A Bahraini protester
A Bahraini protester kicks back a tear gas canister during clashes with riot police Getty Images

The year got off to a bad start, but few could have predicted how bad it would become for Bahrain: 2015 has seen not just a deterioration of political and civil rights, but the impact of authoritarian policies on the economy and on the lives of everyone in the country.

It began with the arrest on 27 December 2014 of Shaikh Ali Salman, leader of al-Wefaq, Bahrain's largest political party. He was charged for inciting hatred against the regime – a charge Human Rights Watch disputes – and in June was sentenced to four years imprisonment. Around the same time, the leader of another political party, Fadhel Abbas of Al Wahdawi, was sentenced to five years for criticising Saudi Arabia's war in Yemen, which Bahrain is a part of.

Bahrain's economic woes are closely tied to its human rights record. Allow political reform, empower parliament, stop torturing prisoners – the demands of 2011 are more relevant than ever.
- Sayed

Bahrain offset these violations by releasing Ebrahim Sharif, former leader of the secular Wa'ad society. The US praised Sharif's release in early July, when they lifted the four-year arms sales ban to Bahrain, first implemented at the height of civil unrest and political violence during 2011's Arab Spring uprising.

But, just three weeks after Sharif's release, police rearrested the politician and charged him with inciting hatred against the regime after he gave a speech calling for sustained, peaceful opposition to government policies.

The silencing of the political opposition and local human rights groups is nearly complete. It has been conducted entirely through the law courts – a trick which has allowed less rights-attentive allies like the United Kingdom to ignore because 'due process' was followed, without regard to the fact that the laws and courts are shamelessly rigged to favour the government at every stage of the legal process.

Regionally, Bahrain has embroiled itself in two wars without foreseeable ends: the US coalition against Islamic State (Isis) and Saudi Arabia's unnecessary war against Yemen. Bahrain's commitment to the former is not insubstantial, and little has been done to curb extremism at home, while the latter campaign, backed by the US and UK, has created a humanitarian crisis of heart-wrenching proportions – with an estimated 21 million Yemenis requiring aid. The aggressive war in Yemen has only served to spread instability in the Gulf and drain Bahrain's resources.

Yet this year has been grimmer still than Shaikh Salman's arrest initially suggested. This summer, amid anxiety over a delayed government budget, and five years after it was first introduced to Britain under the guise of fiscal responsibility, austerity finally arrived at the shores of Bahrain.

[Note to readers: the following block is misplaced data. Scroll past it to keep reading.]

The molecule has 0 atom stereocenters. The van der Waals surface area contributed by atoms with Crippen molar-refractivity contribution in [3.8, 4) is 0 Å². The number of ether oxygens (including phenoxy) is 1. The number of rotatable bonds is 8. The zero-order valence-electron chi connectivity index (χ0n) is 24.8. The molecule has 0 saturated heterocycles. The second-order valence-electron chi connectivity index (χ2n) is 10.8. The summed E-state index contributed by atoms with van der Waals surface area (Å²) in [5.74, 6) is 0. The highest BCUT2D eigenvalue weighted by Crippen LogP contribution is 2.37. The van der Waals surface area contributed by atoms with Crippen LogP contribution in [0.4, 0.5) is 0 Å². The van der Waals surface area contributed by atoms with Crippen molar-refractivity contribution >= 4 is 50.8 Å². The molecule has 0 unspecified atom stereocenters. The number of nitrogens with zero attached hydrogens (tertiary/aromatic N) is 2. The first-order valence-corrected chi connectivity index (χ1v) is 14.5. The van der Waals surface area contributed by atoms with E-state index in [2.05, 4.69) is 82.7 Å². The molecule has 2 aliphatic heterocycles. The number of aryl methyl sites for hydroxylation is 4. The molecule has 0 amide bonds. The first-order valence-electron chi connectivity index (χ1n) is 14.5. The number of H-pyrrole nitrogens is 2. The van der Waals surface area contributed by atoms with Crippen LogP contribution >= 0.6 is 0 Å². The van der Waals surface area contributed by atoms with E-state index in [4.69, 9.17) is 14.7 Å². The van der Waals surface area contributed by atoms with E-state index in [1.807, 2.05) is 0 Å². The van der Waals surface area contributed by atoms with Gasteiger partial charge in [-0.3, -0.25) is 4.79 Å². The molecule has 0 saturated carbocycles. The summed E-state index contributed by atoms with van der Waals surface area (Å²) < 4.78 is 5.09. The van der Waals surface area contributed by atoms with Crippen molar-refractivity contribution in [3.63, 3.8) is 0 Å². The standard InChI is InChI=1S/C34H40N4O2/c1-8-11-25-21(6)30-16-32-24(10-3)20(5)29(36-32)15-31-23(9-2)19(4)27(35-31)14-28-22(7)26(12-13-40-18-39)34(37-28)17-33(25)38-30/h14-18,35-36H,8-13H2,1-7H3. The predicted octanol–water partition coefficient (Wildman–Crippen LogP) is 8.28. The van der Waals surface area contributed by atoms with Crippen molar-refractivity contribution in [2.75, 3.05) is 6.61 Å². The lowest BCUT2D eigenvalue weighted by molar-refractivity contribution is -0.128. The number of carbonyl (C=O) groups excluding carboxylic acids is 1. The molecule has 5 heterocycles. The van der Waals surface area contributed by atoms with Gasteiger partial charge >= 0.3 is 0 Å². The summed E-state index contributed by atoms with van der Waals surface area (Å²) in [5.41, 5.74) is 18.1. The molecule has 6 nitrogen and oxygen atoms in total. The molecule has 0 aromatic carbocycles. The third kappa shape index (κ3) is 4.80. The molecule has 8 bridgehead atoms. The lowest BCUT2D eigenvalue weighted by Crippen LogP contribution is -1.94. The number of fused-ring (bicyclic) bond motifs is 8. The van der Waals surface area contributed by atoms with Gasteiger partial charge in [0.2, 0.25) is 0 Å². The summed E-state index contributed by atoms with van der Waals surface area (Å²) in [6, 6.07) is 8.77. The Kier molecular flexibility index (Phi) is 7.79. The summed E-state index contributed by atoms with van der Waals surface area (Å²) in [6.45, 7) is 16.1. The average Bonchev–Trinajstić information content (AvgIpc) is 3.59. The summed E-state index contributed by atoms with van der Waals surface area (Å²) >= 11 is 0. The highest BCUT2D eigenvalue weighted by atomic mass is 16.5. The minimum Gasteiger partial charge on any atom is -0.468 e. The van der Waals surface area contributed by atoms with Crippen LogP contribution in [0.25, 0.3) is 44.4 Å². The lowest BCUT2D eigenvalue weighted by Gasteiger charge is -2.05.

Bahrain has a BHD 1.5 billion (GBP £2.5 billion) deficit to wrangle with – if that doesn't sound much in comparison to the other countries' deficits, bear in mind that its market, GDP and total population are also relatively small. The government doesn't seem know what to do.

On 17 September, the country's king decreed into existence a 'miniature government' headed by his son the Crown Prince to deal with the issue – apparently working around Prime Minister Khalifa bin Salman Al Khalifa (the latter is the longest-serving prime minister in the world and the King's uncle, whose resignation was one of the first calls in 2011's uprising).

First on the agenda is the cutting of meat, electricity and fuel subsidies, among others. The price of meat is expected to double when the subsidy ends in October, a price rise that will hurt those in poverty in the most.

While Bahrainis prepare to endure falling living standards as cuts hit welfare spending, there is as yet no talk of slashing the police and defence spending. These have grown substantially since 2011 and today account for nearly a third of all government expenditure.

This huge spending can be partially explained by an enlarged security force bolstered by foreign national recruits – many of them Pakistanis and Sunni Arabs, naturalised (there are some 30,000 naturalised Pakistanis in Bahrain, a large proportion of whom are believed to work in the military and police). These naturalised officers are given a free home and a guaranteed job. They are part of a self-perpetuating, government-made cycle of extravagant welfare, excessive security spending and political violence.

Bahrain's economic woes are closely tied to its human rights record. Allow political reform, empower parliament, stop torturing prisoners – the demands of 2011 are more relevant than ever. If implemented, Bahrain would immediately free itself (and its money) from an extravagant police apparatus and finally bring about local stability – that elusive condition for new investment, both local and international.